I recently read a most inspiring book about an extraordinarily ordinary man. The book is Memoirs of an Ordinary Pastor by D.A. Carson. The subject of the book is the life and reflections of his late father, Tom Carson, a pastor who served for half a century in his native Canada. Tom worked through the heart of the 20th century to pioneer gospel-work in French-speaking Quebec.
Some pastors, mightily endowed by God, are remarkable gifts to the church. They love their people, they handle Scripture well, they see many conversions, their ministries span generations, they understand their culture yet refuse to be domesticated by it, they are theologically robust and personally disciplined…Most of us, however, serve in more modest patches. Most pastors will not regularly preach to thousands, let alone to tens of thousands. They will not write influential books, they will not supervise large staffs, and they will never see more than modest growth. They will plug away at their care for the aged, at their visitation, at their counseling, at their Bible studies and preaching. Some will work with so little support that they will prepare their own bulletins. They cannot possibly discern whether the constraints of their own sphere of service owe more to the specific challenges of the local situation or to their own shortcomings…Most of us–to be frank–are ordinary pastors.
What follows is a biographical sketch of his father, Tom, a man who faithfully served for decades as an ordinary pastor. Carson starts by acquainting the reader with the historical and cultural background of Quebec in the mid-20th century, assuming that most of his readers will need that point of reference. He then walks through his Dad’s life season by season, using personal stories from himself and his siblings, as well as a wealth of reflective insight found in excerpts from his Dad’s personal journals. The reader follows Tom from his early days in college and seminary through years laboring in a small work of a couple dozen people in Drummondville, to his later years as a bi-vocational pastor, through his final decade-plus as he cared for his ailing wife (Alzheimers) and faithfully prayed for, visited, and worked to disciple anyone he could until his death.
I was extremely refreshed by this book. The sketch of Tom Carson is skillful, honest, witty, and moving. It was great to be reminded that what matters most is simple faithfulness to Jesus. It can be so easy to fall into a trap where we are attempting to measure up to everyone else’s expectations of us, or to a perceived image, or to a desired status. What matters is faithfulness: faithfulness to God, faithfulness to His Word, faithfulness to the witness of Jesus and the leading of the Holy Spirit in our lives. The kingdom of God is carried forward by people of simple faithfulness.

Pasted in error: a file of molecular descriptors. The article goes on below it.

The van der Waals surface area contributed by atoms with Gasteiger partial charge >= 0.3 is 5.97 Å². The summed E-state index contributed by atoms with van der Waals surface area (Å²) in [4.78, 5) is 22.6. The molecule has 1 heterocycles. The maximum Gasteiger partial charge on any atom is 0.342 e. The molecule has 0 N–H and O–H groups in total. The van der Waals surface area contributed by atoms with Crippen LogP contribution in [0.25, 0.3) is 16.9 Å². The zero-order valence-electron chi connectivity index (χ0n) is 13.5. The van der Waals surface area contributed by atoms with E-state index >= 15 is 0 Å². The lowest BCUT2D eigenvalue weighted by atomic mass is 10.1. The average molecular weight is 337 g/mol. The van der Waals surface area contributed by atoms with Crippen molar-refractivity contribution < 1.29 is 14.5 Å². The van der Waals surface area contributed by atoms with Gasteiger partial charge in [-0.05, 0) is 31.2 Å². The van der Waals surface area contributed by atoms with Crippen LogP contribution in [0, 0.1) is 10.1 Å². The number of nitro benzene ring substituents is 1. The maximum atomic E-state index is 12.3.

The final page of the book summarized the faithful legacy of this ordinary pastor:
Tom Carson never rose very far in denominational structures, but hundreds of people in the Outaouais and beyond testify how much he loved them. He never wrote a book, but he loved the Book. He was never wealthy or powerful, but he kept growing as a Christian: yesterday’s grace was never enough. He was not a far-sighted visionary, but he looked forward to eternity. He was not a gifted administrator, but there is no text that says, “By this shall all men know that you are my disciples, if you are good administrators.” His journals have many, many entries bathed in tears of contrition, but his children and grandchildren remember his laughter…He much preferred to avoid controversy than to stir things up, but his own commitments to historic confessionalism were unyielding, and in ethics he was a man of principle. His own ecclesiastical circles were rather small and narrow, but his reading was correspondingly large and expansive. He was not very good at putting people down, except on his prayer lists.
When he died, there were no crowds outside the hospital, no editorial comments in the papers, no announcements on television, no mention in Parliament, no attention paid by the nation. In his hospital room there was no one by his bedside. There was only the quiet hiss of oxygen, vainly venting because he had stopped breathing and would never need it again.
But on the other side all the trumpets sounded. Dad won entrance to the only throne room that matters, not because he was a good man or a great man–he was, after all, a most ordinary pastor–but because he was a forgiven man. And he heard the voice of him whom he longed to hear saying, “Well done, good and faithful servant; enter into the joy of your Lord.”